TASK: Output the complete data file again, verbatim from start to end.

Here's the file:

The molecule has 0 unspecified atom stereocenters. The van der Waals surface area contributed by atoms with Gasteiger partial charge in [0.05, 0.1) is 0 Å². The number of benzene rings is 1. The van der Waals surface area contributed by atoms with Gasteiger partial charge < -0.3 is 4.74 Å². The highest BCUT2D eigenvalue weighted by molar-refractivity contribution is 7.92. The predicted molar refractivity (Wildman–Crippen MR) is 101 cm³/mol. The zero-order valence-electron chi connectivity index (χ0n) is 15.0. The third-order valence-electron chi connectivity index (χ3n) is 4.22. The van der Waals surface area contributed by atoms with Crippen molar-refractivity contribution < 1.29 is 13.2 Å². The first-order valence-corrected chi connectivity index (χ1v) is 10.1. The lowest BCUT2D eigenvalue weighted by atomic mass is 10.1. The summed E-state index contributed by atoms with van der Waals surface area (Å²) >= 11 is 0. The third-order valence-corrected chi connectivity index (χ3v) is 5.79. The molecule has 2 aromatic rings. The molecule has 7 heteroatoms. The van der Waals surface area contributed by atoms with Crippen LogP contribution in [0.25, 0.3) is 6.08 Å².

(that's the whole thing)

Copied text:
The molecule has 0 unspecified atom stereocenters. The van der Waals surface area contributed by atoms with Gasteiger partial charge in [0.05, 0.1) is 0 Å². The number of benzene rings is 1. The van der Waals surface area contributed by atoms with Gasteiger partial charge < -0.3 is 4.74 Å². The highest BCUT2D eigenvalue weighted by molar-refractivity contribution is 7.92. The predicted molar refractivity (Wildman–Crippen MR) is 101 cm³/mol. The zero-order valence-electron chi connectivity index (χ0n) is 15.0. The third-order valence-electron chi connectivity index (χ3n) is 4.22. The van der Waals surface area contributed by atoms with Crippen molar-refractivity contribution < 1.29 is 13.2 Å². The first-order valence-corrected chi connectivity index (χ1v) is 10.1. The lowest BCUT2D eigenvalue weighted by atomic mass is 10.1. The summed E-state index contributed by atoms with van der Waals surface area (Å²) >= 11 is 0. The third-order valence-corrected chi connectivity index (χ3v) is 5.79. The molecule has 2 aromatic rings. The molecule has 7 heteroatoms. The van der Waals surface area contributed by atoms with Crippen LogP contribution in [0.25, 0.3) is 6.08 Å².